We are ‘coconuts’, but there’s levels ‘bru’

Katleho“I choose to appropriate the term ‘coconut’ and self-identify as one, because I believe it offers an opportunity for refusal, and this very refusal allows for radical anti-racist politics to emerge,” said Panashe Chigumadzi at the Ruth First Lecture this year.

Validation, resonance and irony in her humour is what I walked away with that evening. That said, I don’t know if she’ll accept my subsequent notion.

Of course I identify as a ‘coconut’, my whole upbringing dictates that I should; Model C schooling, occasional white best friends, ‘creamy-crack’ hair (see Chris Rocks Good Hair), hell, even smugness in sporting braces in Grade 6. But I like that I can now decide and accept that I am a coconut but still be able to refuse the assumed notion that I too am a benefactor of white privilege. There’s a kind of freedom in that.

But have you ever met some young black girl or guy and thought, damn, “you really are a coconut of the coconuts? Perhaps even the queen of coconuts?” You know, those whose speech is consistently punctuated with unnerving amounts of, “laarks” and “reeeallys”, or that “yah bru”

“The truth is hard to swallow when the belly’s full of lies.”

There are levels in life, I think one should know theirs and be comfortable with it. But more, one shouldn’t have to get defensive when another black person not quite on their level mimics you and things get all emotional and personal.

It’s understandable, that kind of outrage, seeing oneself through someone else’s eyes has rarely been funny. “The truth is hard to swallow when the belly’s full of lies,” said Jamie Foxx in Ali. And it’s not just in the tone of language, it’s the ‘hi-how-are-you?’ as you quickly walk by, not waiting for any response (then why did you ask?) Some coconuts don’t even have any speech impediments but just a denial that they are in fact Black. Others walk around calling themselves black feminists but laugh at the black rural girl who’s English isn’t that great. It’s a constant conflict.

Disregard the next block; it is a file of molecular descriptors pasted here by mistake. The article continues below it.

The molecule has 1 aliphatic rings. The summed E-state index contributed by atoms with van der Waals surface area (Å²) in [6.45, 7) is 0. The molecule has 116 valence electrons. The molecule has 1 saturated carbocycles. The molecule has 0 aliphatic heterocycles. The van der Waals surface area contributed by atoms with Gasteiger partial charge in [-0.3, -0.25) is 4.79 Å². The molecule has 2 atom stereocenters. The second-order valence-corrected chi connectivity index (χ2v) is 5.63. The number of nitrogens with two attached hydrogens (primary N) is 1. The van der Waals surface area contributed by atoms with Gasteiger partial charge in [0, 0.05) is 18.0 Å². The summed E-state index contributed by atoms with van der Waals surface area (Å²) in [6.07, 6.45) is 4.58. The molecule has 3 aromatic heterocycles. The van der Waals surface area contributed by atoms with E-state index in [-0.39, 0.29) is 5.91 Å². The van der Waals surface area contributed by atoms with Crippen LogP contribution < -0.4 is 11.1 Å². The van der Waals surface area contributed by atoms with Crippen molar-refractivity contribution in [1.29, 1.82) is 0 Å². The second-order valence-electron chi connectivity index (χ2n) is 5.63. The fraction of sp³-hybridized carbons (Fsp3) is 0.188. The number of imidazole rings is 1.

“The ‘extreme coconut in denial’ skates close to the very whiteness that black people are constantly battling against.”

My fundamental concern with the ‘extreme coconut in denial’ is how it conducts itself with the older black security guard, domestic worker, gardener or ground staff in various environments, as if there’s a subliminal hierarchy at play. There’s a disrespect that has a likeness to when you’re discussing race with someone white; a not-listening, a defence mechanism, the kind of pose that says I’m just trying to get through my day, so I don’t have time to really acknowledge your presence.

The ‘extreme coconut in denial’ skates close to the very whiteness that black people are constantly battling against. I know that the black female waitress sometimes deliberately gives you bad service, but it’s nothing personal. She’s angry with a system that doesn’t recognize her as worthy and she hates her manager because she always has to pretend she’s busy even when she’s not. No, I’m not saying you deserve bad service, but tact and reverting to your mother tongue usually works.

Denying your coconutism is the very mechanism that allows some to perpetuate a free spirit, the candid race-doesn’t-matter-to-me attitude. Race matters and it’s an issue. Because being a coconut only means I’m Model-C schooled, black-taxed and sometimes free.

Mandarin in Mzansi

Basic Education Minister Angie Motshekga has signed off on plans to introduce Mandarin as a second additional language in the South African education curriculum.

The South African Department of Basic Education (DBE) announced this week that Mandarin will be introduced into the South African curriculum.

Scholars in Grades 4 to 12 will have the option of taking Mandarin as a second language option as from January next year.

Plans to introduce the language started last year when Basic Education Minister Angie Motshekga signed an implementation plan to strenthen educational ties between the Ministry of Education in China and the DBE at an institutional and policy level.